Today's Top Stories

Guild launches online forum for journalists covering protests

The Newspaper Guild has launched a Facebook page, called “Occupied Journalists,” to serve as an online forum for media workers to share survival strategies and anecdotes from the streets. The new Facebook page follows a letter-writing protest the union aimed at Oakland authorities after rough treatment of media covering a police action intended to clear out the Occupy Oakland encampment.

NLRB case production in FY 2011: Significant decisions and public engagement in a productive year

The National Labor Relations Board issued 368 decisions in contested cases during Fiscal Year 2011 (October 1, 2010 through September 30, 2011) while also pursuing two rulemaking initiatives and seeking increased public engagement. The year‑end numbers, which include 272 unfair labor practice cases and 96 representation cases, represent an increase of 17% over the previous year. The number of pending cases at the end of the fiscal year dropped from 236 in the previous year to 209.

Study: More women, traditional media are blogging

Among the findings in the Technorati "State of the Blogosphere 2011" study: More women -- or fewer men -- are blogging, although men still are in the majority at 59%, down from 64% last year. But blogging remains largely a hobby for the vast majority of practitioners, as most can't afford to quit their day job. Only 4% of all bloggers say that online writing is their primary source of income.

Net Neutrality-Blocking Resolution Senate Vote Expected Thursday

Look for debate on Wednesday, Nov. 9, and a vote the following day on the primarily Republican-backed resolution of disapproval to block the FCC's Nov. 20 implementation of the FCC's network neutrality rules. The actual resolution will almost certainly not pass in the Democrat-controlled Senate, but Republicans will have had the chance to make their arguments on the Senate floor and draw attention to the rules and their criticism of the substance and the process.

New twist in Tribune Co. bankruptcy case could benefit billionaire Sam Zell

Judge's finding for holders of certain notes could support recovery claims of company chairman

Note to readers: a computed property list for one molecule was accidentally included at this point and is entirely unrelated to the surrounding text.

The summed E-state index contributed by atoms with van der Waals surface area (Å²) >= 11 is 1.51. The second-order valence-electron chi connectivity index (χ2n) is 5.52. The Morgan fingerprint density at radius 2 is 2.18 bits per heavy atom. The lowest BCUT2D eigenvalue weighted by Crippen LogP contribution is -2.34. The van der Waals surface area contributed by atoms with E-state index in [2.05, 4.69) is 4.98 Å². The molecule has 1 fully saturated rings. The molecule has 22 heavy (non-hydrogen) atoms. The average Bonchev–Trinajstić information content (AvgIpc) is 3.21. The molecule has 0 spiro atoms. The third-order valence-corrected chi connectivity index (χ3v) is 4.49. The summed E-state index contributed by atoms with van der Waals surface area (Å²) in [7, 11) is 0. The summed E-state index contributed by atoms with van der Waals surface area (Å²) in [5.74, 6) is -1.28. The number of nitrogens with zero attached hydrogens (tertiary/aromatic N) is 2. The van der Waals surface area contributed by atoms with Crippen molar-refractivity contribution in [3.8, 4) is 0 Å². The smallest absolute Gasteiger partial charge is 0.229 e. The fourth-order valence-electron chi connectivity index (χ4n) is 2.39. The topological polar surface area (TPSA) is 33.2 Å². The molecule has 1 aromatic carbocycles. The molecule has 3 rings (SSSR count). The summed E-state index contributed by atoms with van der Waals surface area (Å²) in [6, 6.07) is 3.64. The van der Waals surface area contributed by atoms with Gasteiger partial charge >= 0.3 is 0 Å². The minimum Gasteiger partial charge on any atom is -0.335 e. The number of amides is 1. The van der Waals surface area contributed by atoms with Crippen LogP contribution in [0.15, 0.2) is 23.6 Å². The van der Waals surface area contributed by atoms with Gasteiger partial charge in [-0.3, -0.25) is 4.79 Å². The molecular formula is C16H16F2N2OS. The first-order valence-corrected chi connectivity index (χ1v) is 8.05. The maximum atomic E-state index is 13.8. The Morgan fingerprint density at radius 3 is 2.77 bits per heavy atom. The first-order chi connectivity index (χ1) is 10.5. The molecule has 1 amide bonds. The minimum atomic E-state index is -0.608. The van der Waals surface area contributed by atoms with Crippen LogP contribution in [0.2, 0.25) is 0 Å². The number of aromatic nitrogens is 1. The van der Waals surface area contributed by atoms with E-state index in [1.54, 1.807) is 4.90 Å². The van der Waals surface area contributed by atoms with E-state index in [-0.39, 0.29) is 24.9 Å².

For nearly three years, the various combatants in the Tribune Co. bankruptcy case haven't been able to agree on much. But few would have anticipated that claims held by Chicago billionaire Sam Zell against the company had any but the slimmest chances of recovery. Then U.S. Bankruptcy Judge Kevin J. Carey weighed in, opening up yet another battlefield in a case that has stubbornly defied all attempts at resolution since Tribune Co. filed for Chapter 11 on Dec. 8, 2008.

Generation Jobless: For Those Under 24, a Portrait in Crisis

Though workers of all ages face economic headwinds, teens and adults under the age of 24, especially those with little or no college education, are faring the worst. The 16.7% unemployment rate among Americans in that group is more than twice the rate for workers 25 and older. In the downturn of 1982 to 1983, unemployment among young adults topped 16% for 23 straight months. The current slump has been longer and deeper: The unemployment rate has been above 16% for 32 months—and counting.

Murdoch papers accused of bias as media inquiry opens

Rupert Murdoch's Australian newspapers are biased against the Gillard Government and would attack the Prime Minister at any opportunity, a major inquiry into the nation's media has heard. Dr Martin Hirst, associate professor at Deakin University’s School of Communication, told the inquiry’s first public hearing in Melbourne today that he agreed with those who said News Ltd held an anti-Labor bias.

Minimal improvement in job-finding prospects

Today's release from the Bureau of Labor Statistics shows that the number of job openings increased by 225,000 in September to 3.4 million. With 14 million unemployed workers in September, the ratio of unemployed workers to job openings was 4.2-to-1, an improvement from the August ratio of 4.5-to-1. By comparison, in December 2000 the job-seeker’s ratio was 1.1-to-1, while the highest this ratio ever got in the early 2000s’ downturn was 2.8-to-1.